plurality of optical signals; and
a single photodetector means, having a base region disposed adjacent to
said second substrate edge in the path of said combined optical signal,
for creating an output signal in response to said combined optical signal.
9. A summing apparatus as described in claim 8 further comprising:
focussing means disposed at said mixing region output end for focussing
said combined optical signal upon said base region of said photodetector.
10. A summing apparatus as in claim 9 wherein said focussing means
a GRIN lens.
11. A summing apparatus as described in claim 8 wherein: said mixing region
comprises a mixing region output end having a substantially rectangular
cross-section, said mixing region output end disposed at said second
12. A summing apparatus as described in claim 11 wherein: said
photodetector comprises a substantially rectangular active region.
13. A summing apparatus for combining a plurality of optical signals,
a dielectric substrate having a first substrate edge and a second substrate
a plurality of adjacent optical waveguides for transmitting said plurality
of optical signals, each said waveguide having a first end disposed at
said first substrate edge for receiving an optical signal and a second end
disposed in immediate adjacency with another said second waveguide end at
said second substrate edge; and
a single photodetector means having a base region disposed adjacent to said
second substrate edge in the path of said plurality of optical signals,
for creating an output signal in response to said plurality of optical
14. A summing apparatus as described in claim 13 further comprising:
focussing means disposed at said second substrate edge for focussing said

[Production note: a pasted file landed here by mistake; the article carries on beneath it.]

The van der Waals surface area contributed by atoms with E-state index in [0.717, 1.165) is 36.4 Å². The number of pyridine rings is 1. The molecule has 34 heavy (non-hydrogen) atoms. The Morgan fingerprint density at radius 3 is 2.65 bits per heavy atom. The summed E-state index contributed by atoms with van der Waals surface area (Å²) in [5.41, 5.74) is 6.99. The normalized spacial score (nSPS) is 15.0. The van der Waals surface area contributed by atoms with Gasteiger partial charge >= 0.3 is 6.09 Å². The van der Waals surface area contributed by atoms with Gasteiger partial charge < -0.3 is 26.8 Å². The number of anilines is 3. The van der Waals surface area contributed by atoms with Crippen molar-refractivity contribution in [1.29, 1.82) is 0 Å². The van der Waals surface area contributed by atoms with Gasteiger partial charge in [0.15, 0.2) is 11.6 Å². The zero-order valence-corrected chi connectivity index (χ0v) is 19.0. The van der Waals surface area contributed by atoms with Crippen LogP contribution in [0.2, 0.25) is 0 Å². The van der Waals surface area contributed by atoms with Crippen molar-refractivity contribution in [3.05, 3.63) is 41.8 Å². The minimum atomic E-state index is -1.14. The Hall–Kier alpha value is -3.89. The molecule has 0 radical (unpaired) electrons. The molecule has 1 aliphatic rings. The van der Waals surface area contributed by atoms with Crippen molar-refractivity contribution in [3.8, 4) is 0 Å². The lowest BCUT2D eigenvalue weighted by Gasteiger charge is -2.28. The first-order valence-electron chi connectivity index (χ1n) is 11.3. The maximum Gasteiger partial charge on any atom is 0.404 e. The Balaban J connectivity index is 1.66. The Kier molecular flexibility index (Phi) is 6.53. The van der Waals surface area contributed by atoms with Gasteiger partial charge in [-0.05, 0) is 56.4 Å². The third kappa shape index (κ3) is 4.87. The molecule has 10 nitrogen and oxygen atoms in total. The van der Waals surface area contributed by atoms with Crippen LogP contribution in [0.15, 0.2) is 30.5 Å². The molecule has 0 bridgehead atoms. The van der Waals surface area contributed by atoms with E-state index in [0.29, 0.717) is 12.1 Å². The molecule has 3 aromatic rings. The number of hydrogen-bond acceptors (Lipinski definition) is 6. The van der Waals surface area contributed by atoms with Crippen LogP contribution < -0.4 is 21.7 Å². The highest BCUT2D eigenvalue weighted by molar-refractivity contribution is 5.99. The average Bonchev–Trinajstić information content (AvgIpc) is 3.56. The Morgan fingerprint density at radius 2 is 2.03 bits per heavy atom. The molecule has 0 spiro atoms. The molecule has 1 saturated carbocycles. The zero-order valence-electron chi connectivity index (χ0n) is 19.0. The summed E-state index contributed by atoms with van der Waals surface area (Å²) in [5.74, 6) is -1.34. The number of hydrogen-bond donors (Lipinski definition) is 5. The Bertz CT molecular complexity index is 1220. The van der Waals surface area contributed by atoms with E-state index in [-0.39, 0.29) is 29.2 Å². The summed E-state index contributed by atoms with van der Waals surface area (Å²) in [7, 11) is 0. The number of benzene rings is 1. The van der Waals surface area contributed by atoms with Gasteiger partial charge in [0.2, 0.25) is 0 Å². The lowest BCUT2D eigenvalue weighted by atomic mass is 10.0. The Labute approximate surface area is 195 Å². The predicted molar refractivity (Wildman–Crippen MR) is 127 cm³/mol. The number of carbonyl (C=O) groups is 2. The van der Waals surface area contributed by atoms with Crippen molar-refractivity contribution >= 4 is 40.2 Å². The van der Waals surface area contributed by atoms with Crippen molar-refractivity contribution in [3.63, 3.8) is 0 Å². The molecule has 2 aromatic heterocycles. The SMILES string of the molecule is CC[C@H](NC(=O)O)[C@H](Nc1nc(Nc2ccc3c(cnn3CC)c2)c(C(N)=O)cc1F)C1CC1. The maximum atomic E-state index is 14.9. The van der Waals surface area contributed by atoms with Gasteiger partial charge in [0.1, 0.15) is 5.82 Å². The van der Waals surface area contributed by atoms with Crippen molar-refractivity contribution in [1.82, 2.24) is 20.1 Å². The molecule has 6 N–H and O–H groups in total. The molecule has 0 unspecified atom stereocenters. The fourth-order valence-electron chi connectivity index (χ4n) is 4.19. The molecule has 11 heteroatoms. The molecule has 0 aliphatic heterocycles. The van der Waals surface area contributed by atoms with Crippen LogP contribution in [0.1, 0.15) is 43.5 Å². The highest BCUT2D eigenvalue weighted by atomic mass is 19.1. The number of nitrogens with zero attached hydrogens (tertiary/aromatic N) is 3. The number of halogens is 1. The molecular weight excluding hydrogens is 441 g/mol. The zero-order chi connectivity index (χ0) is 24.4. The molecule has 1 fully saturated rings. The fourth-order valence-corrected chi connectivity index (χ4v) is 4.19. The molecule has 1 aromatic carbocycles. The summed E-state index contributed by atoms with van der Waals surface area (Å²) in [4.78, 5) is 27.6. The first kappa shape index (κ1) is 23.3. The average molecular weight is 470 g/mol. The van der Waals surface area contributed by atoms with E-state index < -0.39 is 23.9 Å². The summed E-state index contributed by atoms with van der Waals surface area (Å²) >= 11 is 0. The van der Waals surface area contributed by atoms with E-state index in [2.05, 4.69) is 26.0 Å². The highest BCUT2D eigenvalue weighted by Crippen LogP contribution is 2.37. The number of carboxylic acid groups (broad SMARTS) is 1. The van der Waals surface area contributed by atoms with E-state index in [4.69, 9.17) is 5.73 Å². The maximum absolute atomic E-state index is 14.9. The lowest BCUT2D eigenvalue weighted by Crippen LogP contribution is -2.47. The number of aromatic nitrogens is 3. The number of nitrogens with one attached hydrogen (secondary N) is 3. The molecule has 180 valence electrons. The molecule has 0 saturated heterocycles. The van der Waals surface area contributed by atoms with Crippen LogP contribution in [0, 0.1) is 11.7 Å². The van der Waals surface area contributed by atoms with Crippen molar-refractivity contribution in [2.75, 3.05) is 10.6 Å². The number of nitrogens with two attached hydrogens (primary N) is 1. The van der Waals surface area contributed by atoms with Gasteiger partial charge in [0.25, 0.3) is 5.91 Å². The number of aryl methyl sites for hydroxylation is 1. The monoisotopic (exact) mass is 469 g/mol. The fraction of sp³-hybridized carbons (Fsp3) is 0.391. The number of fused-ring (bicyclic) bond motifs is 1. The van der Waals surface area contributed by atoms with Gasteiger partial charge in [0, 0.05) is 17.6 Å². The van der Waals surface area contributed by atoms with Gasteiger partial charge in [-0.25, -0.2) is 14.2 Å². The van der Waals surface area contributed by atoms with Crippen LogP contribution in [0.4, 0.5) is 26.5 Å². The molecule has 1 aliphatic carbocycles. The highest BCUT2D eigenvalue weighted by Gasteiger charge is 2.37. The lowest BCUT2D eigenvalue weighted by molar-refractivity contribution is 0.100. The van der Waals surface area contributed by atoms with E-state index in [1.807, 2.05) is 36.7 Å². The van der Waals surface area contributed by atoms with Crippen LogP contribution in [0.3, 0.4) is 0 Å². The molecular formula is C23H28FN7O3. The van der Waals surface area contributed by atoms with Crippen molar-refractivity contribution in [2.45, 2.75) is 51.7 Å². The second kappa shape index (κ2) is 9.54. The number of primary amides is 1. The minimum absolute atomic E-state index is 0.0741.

plurality of optical signals upon said base region of said photodetector.
15. A summing apparatus as in claim 14 wherein said focussing means
comprises: a GRIN lens.
16. A summing apparatus as described in claim 13 wherein said photodetector
comprises: a substantially rectangular base region.
BACKGROUND OF THE INVENTION
1. Field of the Invention:
Our invention relates to optical signal processing in general and, more
specifically to optical signal combiners for a plurality of optical
signals over a broad frequency region.
2. Description of the Related Art:
Many optical signal processing applications require the combination or
summing of signals. Positive-Intrinsic-Negative (PIN) photodiodes are
frequently used in such applications as optical detectors because of their
excellent spectral response and high speed. The PIN diode can be used to
sum optical signals because it produces a photocurrent output that is
directly proportional to radiant flux at the photosensitive base region
when the spot size is vanishingly/respectively small. The ratio of
photocurrent to spot flux is called the "responsivity" of the photodiode.
Although responsivity is generally independent of base region area because
it is defined for a vanishingly small spot size, responsivity varies
greatly with distance from the center of the photodiode base region.
Response speed of a PIN photodiode also varies with the distance of such a
spot from the center. Accordingly, an extremely fast PIN photodiode
designed to operate in the gigahertz (GHz) frequency region typically has
an base region diameter on the order of 100 microns, with 40 micron
diameters being not uncommon.
The PIN photodiode base region diameter is often large enough to couple the
device to a single optical fiber, but the joint coupling of more than one
such fiber to a PIN photodiode has not been achieved in the prior art.
Instead, practitioners have been obliged to combine such signals using
prior art devices that passively mix individual beams to form a single